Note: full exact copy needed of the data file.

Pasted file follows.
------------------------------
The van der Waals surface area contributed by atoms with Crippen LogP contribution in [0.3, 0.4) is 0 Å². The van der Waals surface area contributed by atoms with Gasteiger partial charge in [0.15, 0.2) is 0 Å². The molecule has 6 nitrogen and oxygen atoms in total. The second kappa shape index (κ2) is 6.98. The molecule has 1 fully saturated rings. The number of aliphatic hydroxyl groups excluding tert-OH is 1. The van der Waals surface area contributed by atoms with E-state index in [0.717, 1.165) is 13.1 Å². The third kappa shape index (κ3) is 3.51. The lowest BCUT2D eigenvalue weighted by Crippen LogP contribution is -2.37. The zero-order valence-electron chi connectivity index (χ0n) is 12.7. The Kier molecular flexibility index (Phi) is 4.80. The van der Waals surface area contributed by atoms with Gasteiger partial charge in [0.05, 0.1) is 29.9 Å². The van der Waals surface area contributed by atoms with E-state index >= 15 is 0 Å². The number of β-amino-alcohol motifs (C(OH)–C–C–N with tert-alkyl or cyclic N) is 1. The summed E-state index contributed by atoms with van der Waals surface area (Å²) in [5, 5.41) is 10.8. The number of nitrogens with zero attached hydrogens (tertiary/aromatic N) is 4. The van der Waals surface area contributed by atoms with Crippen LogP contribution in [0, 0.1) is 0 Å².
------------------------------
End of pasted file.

The van der Waals surface area contributed by atoms with Crippen LogP contribution in [0.3, 0.4) is 0 Å². The van der Waals surface area contributed by atoms with Gasteiger partial charge in [0.15, 0.2) is 0 Å². The molecule has 6 nitrogen and oxygen atoms in total. The second kappa shape index (κ2) is 6.98. The molecule has 1 fully saturated rings. The number of aliphatic hydroxyl groups excluding tert-OH is 1. The van der Waals surface area contributed by atoms with E-state index in [0.717, 1.165) is 13.1 Å². The third kappa shape index (κ3) is 3.51. The lowest BCUT2D eigenvalue weighted by Crippen LogP contribution is -2.37. The zero-order valence-electron chi connectivity index (χ0n) is 12.7. The Kier molecular flexibility index (Phi) is 4.80. The van der Waals surface area contributed by atoms with Gasteiger partial charge in [0.05, 0.1) is 29.9 Å². The van der Waals surface area contributed by atoms with E-state index >= 15 is 0 Å². The number of β-amino-alcohol motifs (C(OH)–C–C–N with tert-alkyl or cyclic N) is 1. The summed E-state index contributed by atoms with van der Waals surface area (Å²) in [5, 5.41) is 10.8. The number of nitrogens with zero attached hydrogens (tertiary/aromatic N) is 4. The van der Waals surface area contributed by atoms with Crippen LogP contribution in [0, 0.1) is 0 Å².